Gaden Relief Projects

Helping Tibetans preserve their unique culture.


Building Healthy Communities Together
Special Zadoh Meeting with ROKPA, Seva and TRAS

Jan. 29, 2004

Present: Zasep Rinpoche, Ron (ROKPA), Maggie (Seva), Vedesh (TRAS), Isaac (ROKPA), Adriene, Deborah, Evan, Marianne, Martha, Noreen, Sharon, Jaime

Rinpoche's opening remarks

Thank you everyone for coming, I really appreciate your being here for this second meeting of the four groups who are working in the Yushu / Zadoh area. It is very good to meet together and know what each other are doing. I think in the future we could do something in Tibet together.

The Seva Eye Camp in 2001 was a success. My sister Didi was just in Tibet and people are still talking about the Eye Camp and they would like to have another Eye Camp.


1. Needs Assessments, To-date and Future

Long discussion on needs assessments

Isaac reported that an assessment was done and found many people to be suffering with: arthritis, gastrointestinal problems, gall bladder problems, ulcers, depression (described as heart pain) since the Chinese invasion.

Decision to draw up a new needs assessment with the focus being on maternal and child health. Zadoh committee will work on this and then pass it round to others for additions.
Rinpoche will ask Dr Leder all the questions on the assessment we come up with and will write down his answers so that we will have the information about the region that he has through his experience as a doctor in the region.

Suggestion that Tashi Tsering could do a survey of the needs of women and children in the area.

Akong Rinpoche says to go in "high profile" could jeopardize projects.
Decision to start a resource list and have everyone add to it. Isaac said he would do this.
2. Women's and Children's health

Many problems and little conclusive information, major concerns about infant mortality, maternal care pre and post natal as well as in relation to birth control and ongoing care of problematic menses and IUDs cause a lot of problems for women and there seems to be no solution to this available.
Ron Greenberg said that he will get us known reports re mortality and problems with women and children.

Videsh said that TRAS uses all local people to train and all project ideas come from the local community. She suggests that we find a local "women who knows" and ask her all the questions too and ask her what she would like to see happen for the health of women and children in her area.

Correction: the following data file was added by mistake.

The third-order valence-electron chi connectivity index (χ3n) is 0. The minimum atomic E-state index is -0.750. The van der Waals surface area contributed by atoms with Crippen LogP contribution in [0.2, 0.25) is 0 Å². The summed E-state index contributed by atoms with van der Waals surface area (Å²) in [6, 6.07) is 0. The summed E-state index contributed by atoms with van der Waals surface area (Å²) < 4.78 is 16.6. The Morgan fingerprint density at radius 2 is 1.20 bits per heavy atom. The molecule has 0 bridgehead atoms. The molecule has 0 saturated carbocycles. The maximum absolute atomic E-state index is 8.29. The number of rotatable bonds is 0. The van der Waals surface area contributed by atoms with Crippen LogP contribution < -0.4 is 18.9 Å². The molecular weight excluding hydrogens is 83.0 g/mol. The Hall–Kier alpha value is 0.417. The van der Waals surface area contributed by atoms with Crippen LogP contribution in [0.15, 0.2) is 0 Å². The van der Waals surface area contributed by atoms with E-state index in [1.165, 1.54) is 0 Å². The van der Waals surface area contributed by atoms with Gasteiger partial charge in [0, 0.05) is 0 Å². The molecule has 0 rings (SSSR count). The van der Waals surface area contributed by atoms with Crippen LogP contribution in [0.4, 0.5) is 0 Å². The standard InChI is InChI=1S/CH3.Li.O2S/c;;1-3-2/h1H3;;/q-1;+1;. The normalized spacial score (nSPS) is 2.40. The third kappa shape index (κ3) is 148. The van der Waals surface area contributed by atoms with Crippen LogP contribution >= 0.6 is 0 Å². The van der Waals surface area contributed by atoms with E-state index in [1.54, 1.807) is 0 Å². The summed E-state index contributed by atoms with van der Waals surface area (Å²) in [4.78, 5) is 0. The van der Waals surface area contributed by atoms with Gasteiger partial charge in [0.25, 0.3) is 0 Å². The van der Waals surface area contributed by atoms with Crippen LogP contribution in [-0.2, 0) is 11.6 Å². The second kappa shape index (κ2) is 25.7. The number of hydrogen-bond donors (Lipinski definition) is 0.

Occupational therapy can be very helpful (handicap aids available in Vancouver and Victoria).

Handicapped children might not get seen by doctors as they can not get to the doctors. Often the only time they get outside is to see the Lama

3. Working with Jinpa

Agreed that we could get good information from Tashi Tsering of the Jinpa project and perhaps work with him and support his work as he travels all over the region. Ask Tashi Tsering what he thinks about people coming to teach various parts of his training program?

Evan volunteered to get in touch with Tashi and find out what programs they have that could dovetail with Zadoh project.

4. Health Education (Nutrition, Hygiene, Sanitation)

Literacy is low so education needs to be through images and spoken words not words on paper. Basic education is a current need.

Some midwife training is going on, some through Jinpa. Traditional birthing is done by women, no men allowed.

Forty students taking medical training; what the curriculum covers is not known.

Current hygiene practices do not include hand washing.

Local concern about truck drivers bringing diseases. Little information about sexually transmitted diseases.

5. Poverty/Income Generation

Train people in India or Nepal as it is easier to travel, cheaper, less culture shock and the language is easier to learn. Could train doctors and teachers. Danger always that whatever is done is taken over by the Chinese.

Jinpa has good ways of working in Tibet.

> In the Resource section: I had also suggested the book" Disabled Village > Children" as a standard text used in international aid projects. Tashi > may also be interested in translating parts of this. > > In the Jinpa section: were we going to ask Tashi Tsering what he thought > about people coming to teach various parts of his training program?

6. Resource Material

Where There Is No Doctor in Tibetan.

Tashi Tsering would like a copy of Where There are No Women Doctors! In English is fine; he could translate it. Who will do this?

Deborah suggested the book Disabled Village Children as a standard text used in international aid projects. Tashi may also be interested in translating parts of this.

Dirty Padma/Cynthia already translated into Tibetan and available for those who can't read.

Rinpoche suggests that we give out the books to families and have them read it and talk about it at night as this is culturally a family time.


Zadoh Health Care Centre has a monk-doctor who is at the centre full time and seeing many people.

Western doctors will do clinics when they are there (going this summer).

Rokpa works well as the people know Akong Rinpoche and ask him for help and he asks them to go back to their village and put a proposal together which they do.


Thank you Rinpoche for being at this meeting and giving us your guidance.

Thanks also to Ron, Maggie, Adrienne, Isaac and Videsh for coming to the meeting representing Rokpa, Seva and Tras, we appreciate your input and look forward to working with you in the future on some of these ideas.

Thanks to Sharon for doing up the minutes and Deborah for chairing.